We found that of the 254 who were sent ballots, only 10 voted by mail.

127 didn’t vote at all, 104 voted by absentee ballots, which is different from vote-by-mail ballots, 12 voted the old-fashioned way, in person at a polling place, and 1 ballot was challenged and therefore not counted.

Now, moving to another issue raised with the voter rolls, many said they noticed registered voters listed twice.   

“I did some checking of the voter rolls. It took me less than half an hour. I got halfway through the letter a and I found 20 duplicates on the voter rolls,” concerned Kern resident Greg Perrone said.

Perrone said he counted a duplicate as registered voters with the same name, address and date of birth.  

17 news looked at all the registered voters with a last name that starts with ‘A’ and found 23 registered voters had the same first, middle and last name and exact same address. We excluded those indicating they are father and son by putting a suffix of senior, junior the third and so on.      

When we took a closer look at these 23 matches with the same name and address, We found none of them had the same phone number and birthday. We should note, however, that many did not have a phone number listed at all. We reached out to Perrone to ask about this but have not heard back.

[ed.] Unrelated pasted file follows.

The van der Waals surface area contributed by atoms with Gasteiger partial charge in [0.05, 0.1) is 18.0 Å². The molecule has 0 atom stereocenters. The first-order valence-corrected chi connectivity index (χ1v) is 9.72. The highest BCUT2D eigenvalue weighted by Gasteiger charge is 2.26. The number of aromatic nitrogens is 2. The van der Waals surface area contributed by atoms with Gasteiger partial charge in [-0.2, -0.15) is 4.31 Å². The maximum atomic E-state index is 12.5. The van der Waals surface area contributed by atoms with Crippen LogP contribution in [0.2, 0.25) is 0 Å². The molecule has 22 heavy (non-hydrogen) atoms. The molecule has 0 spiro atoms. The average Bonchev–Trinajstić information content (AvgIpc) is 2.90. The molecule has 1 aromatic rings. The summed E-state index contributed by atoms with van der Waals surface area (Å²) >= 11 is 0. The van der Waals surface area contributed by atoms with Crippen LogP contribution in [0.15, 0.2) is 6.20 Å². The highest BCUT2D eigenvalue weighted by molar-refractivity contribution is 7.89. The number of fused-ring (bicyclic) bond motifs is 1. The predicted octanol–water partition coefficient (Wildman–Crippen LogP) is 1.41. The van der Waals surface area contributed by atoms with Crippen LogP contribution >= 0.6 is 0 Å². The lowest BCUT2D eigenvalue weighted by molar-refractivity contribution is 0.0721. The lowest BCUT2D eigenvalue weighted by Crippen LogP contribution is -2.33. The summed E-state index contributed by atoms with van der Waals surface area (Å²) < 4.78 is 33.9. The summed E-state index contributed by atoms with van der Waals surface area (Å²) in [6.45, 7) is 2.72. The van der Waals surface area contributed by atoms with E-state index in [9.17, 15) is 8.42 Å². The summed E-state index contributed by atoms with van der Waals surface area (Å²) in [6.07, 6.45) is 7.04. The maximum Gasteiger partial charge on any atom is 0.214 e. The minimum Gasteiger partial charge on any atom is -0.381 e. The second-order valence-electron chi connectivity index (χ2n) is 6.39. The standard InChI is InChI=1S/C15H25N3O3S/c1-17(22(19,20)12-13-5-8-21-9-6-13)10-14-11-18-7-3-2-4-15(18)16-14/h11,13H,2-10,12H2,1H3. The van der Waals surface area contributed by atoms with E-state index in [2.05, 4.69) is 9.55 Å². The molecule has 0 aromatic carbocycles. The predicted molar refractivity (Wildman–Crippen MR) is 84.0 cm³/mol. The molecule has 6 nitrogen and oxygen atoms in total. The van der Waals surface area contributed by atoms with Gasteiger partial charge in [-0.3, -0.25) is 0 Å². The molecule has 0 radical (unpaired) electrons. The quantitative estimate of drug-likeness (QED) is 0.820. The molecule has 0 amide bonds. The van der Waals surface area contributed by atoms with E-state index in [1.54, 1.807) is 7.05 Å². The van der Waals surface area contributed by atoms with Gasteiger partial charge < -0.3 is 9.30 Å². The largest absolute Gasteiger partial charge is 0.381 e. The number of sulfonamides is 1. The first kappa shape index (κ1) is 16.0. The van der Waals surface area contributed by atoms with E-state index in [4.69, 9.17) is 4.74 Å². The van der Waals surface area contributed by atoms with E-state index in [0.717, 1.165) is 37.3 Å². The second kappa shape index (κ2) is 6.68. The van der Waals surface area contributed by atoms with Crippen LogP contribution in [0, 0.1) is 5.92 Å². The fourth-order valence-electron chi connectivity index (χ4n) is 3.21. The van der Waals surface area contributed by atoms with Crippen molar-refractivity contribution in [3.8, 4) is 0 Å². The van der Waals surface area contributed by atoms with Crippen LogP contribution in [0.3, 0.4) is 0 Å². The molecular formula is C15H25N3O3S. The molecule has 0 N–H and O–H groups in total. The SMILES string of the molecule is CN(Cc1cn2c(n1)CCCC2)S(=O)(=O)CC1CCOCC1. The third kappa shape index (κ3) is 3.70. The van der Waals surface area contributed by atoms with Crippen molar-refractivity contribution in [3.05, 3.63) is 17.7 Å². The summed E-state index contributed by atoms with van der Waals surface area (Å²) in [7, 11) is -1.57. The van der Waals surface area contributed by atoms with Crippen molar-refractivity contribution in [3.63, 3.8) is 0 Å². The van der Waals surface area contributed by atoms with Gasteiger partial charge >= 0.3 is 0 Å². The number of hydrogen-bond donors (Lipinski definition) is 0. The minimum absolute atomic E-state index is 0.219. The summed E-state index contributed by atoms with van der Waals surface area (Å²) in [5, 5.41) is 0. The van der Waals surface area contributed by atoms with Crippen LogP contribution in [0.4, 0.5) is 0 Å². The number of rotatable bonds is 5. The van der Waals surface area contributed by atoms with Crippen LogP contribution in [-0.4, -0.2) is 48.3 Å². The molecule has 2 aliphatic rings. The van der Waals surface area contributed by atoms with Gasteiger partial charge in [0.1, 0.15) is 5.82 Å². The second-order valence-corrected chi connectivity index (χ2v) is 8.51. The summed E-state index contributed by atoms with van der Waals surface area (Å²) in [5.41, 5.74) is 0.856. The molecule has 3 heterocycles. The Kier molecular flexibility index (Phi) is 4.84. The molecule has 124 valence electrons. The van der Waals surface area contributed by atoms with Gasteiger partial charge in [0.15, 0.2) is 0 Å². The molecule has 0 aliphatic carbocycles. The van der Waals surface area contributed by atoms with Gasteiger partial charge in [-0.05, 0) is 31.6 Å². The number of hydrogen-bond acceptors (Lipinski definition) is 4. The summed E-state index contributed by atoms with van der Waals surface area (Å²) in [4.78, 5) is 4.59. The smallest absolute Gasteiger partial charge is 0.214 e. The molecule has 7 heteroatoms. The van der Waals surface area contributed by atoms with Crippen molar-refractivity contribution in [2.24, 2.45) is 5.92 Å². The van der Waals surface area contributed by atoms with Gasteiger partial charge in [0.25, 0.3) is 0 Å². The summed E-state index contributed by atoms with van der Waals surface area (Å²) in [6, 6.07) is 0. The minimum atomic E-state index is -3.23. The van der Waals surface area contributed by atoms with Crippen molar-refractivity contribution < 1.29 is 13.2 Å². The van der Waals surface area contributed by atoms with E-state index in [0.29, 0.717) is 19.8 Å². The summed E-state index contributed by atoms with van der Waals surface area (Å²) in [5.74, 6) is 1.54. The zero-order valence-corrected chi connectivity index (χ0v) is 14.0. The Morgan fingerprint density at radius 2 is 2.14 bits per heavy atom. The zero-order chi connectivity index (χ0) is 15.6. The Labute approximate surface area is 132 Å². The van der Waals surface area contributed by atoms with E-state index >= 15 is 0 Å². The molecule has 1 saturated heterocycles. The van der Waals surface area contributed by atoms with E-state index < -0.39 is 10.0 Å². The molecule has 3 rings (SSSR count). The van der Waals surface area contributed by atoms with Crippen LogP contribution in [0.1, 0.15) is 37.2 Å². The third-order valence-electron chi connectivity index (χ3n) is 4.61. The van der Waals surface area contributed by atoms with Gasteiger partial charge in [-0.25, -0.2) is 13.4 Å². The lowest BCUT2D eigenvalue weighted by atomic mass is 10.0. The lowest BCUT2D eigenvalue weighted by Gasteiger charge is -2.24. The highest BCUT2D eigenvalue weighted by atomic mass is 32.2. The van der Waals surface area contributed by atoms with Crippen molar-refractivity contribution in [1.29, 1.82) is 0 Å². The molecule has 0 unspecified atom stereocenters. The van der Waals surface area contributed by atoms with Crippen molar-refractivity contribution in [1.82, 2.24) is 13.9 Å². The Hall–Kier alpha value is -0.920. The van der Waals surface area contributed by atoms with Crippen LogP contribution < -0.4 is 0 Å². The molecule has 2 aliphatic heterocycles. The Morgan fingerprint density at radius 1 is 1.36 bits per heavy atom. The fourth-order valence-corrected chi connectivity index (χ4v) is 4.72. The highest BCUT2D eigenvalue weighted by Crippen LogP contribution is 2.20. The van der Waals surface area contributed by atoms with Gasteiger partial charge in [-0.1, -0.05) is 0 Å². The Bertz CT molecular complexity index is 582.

A number of residents said they saw people that they know have moved out of Kern county still on the voter list.  

“I looked at the voter roll and I also coach at Taft college and I was able to count over 250 of my former student athletes that were still on the voter roll that no longer live in kern county and some of them no longer live in California,” concerned Kern resident and EIPCa volunteer Vince Maiocco said.

When we asked Bedard about this concern, she told us the county is frequently notified by the post office or another county that someone has moved. But outright canceling that person’s registration in Kern still requires action from the voter themselves.   

“Once we’ve get notified that somebody has moved, then we reach out to them—if they have given a forwarding address, if they haven’t we can’t. They aren’t cancelled but they are moved off the active registration roll, so they aren’t really considered registered at that point, they are put into what is called an inactive status. The one place where that inactive still shows up is we are required to include them on the list at poll sites,” Bedard said.